Introduction to International Relations provides a concise introduction to the principal international relations theories, and explores how theory can be used to analyse contemporary issues. Readers are introduced to the most important theories, encompassing both classical and contemporary approaches and debates. Throughout the text, the chapters encourage readers to consider the strengths and weaknesses of the theories presented, and the major points of contention between them. In so doing, the text helps the reader to build a clear understanding of how major theoretical debates link up with each other, and how the structure of the discipline of international relations is established. The book places a strong emphasis throughout on the relationship between theory and practice, carefully explaining how theories organize and shape our view of the world. It also shows how a historical perspective can often refine theories and provide a frame of reference for contemporary problems of international relations. Topics include realism, liberalism, International Society, International Political Economy, social constructivism, post-positivism in international relations, and foreign policy. Each chapter ends by discussing how different theories have attempted to integrate or combine international and domestic factors in their explanatory frameworks. The final chapter is dedicated to key global issues and how theory can be used as a tool to analyse and interpret these issues. The text is accompanied by online resources, which include: short case studies, review questions, annotated web links, and a flashcard glossary.

Chapter

Introduction to International Relations provides a concise introduction to the principal international relations theories, and explores how theory can be used to analyse contemporary issues. Readers are introduced to the most important theories, encompassing both classical and contemporary approaches and debates. Throughout the text, the chapters encourage readers to consider the strengths and weaknesses of the theories presented, and the major points of contention between them. In so doing, the text helps the reader to build a clear understanding of how major theoretical debates link up with each other, and how the structure of the discipline of international relations is established. The book places a strong emphasis throughout on the relationship between theory and practice, carefully explaining how theories organise and shape our view of the world. It also shows how a historical perspective can often refine theories and provide a frame of reference for contemporary problems of international relations. Topics include realism, liberalism, International Society, International Political Economy, social constructivism, post-positivism in international relations, and foreign policy. Each chapter ends by discussing how different theories have attempted to integrate or combine international and domestic factors in their explanatory frameworks. The final chapter is dedicated to key global issues and how theory can be used as a tool to analyse and interpret these issues. The text is accompanied by an Online Resource Centre, which includes: short case studies, review questions, annotated web links, and a flashcard glossary.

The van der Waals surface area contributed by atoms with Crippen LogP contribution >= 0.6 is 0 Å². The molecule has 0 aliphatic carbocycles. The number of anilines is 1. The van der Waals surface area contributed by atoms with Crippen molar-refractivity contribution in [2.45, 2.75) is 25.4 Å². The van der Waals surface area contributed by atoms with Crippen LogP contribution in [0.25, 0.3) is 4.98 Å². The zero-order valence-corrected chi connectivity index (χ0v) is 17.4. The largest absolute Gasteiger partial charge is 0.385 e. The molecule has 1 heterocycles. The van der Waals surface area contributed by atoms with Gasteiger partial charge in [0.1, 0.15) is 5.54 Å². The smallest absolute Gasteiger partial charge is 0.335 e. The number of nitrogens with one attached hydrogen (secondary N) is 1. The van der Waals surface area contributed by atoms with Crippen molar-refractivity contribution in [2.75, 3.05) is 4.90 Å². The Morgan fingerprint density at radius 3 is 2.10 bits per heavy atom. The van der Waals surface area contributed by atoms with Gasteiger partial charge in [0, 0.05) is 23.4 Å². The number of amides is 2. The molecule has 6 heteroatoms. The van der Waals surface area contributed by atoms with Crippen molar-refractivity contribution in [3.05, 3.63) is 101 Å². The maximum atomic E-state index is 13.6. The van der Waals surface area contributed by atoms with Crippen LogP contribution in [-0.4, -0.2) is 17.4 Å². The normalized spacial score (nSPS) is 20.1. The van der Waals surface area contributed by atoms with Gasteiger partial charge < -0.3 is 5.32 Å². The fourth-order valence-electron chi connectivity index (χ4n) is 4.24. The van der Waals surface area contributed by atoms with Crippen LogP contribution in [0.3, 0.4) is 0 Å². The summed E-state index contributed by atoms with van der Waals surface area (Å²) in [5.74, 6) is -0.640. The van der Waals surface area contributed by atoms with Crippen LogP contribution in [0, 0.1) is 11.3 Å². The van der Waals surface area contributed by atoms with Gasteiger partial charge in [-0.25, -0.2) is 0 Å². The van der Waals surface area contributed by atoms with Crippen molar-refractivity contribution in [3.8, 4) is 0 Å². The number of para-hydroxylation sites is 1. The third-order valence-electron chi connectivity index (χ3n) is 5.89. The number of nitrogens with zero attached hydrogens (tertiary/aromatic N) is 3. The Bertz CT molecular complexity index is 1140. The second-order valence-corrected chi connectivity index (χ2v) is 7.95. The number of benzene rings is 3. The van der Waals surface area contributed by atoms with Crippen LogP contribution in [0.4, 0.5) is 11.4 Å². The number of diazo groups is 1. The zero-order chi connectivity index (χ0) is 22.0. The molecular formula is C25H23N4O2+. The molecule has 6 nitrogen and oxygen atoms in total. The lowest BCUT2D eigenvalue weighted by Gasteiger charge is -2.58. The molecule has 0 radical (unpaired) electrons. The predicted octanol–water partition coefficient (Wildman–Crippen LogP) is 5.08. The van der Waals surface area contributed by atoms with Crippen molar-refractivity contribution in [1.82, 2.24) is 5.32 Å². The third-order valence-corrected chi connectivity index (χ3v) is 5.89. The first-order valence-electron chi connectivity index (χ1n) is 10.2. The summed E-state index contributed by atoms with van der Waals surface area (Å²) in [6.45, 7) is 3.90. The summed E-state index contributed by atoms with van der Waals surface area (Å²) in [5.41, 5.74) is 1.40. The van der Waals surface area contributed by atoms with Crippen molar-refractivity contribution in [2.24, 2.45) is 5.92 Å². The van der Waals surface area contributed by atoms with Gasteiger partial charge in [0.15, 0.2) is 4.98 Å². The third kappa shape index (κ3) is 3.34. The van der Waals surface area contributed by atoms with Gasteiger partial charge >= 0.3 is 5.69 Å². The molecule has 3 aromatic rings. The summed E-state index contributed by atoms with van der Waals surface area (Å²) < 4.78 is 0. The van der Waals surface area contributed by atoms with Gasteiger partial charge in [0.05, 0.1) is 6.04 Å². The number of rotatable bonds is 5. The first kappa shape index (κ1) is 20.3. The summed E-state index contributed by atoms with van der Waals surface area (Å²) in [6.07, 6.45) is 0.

Chapter

11. Social Policy  

Between Legal Integration and Politicization

John Bachtler and Carlos Mendez

Social policy in the European Union (EU) is characterized by a fundamental puzzle: integration has happened despite member-state opposition to the delegation of welfare competences. While the policy has developed in small and modest steps, over time, this has led to a considerable expansion of the policy remit. Negative integration pushed by judicial decision-making is often regarded as a main driver for social integration. Positive integration through EU legislation is, however, just as defining for EU social policy, and politics is very evident when EU member states negotiate social regulation. More recently, the policy has been marked by deep politicization.

Chapter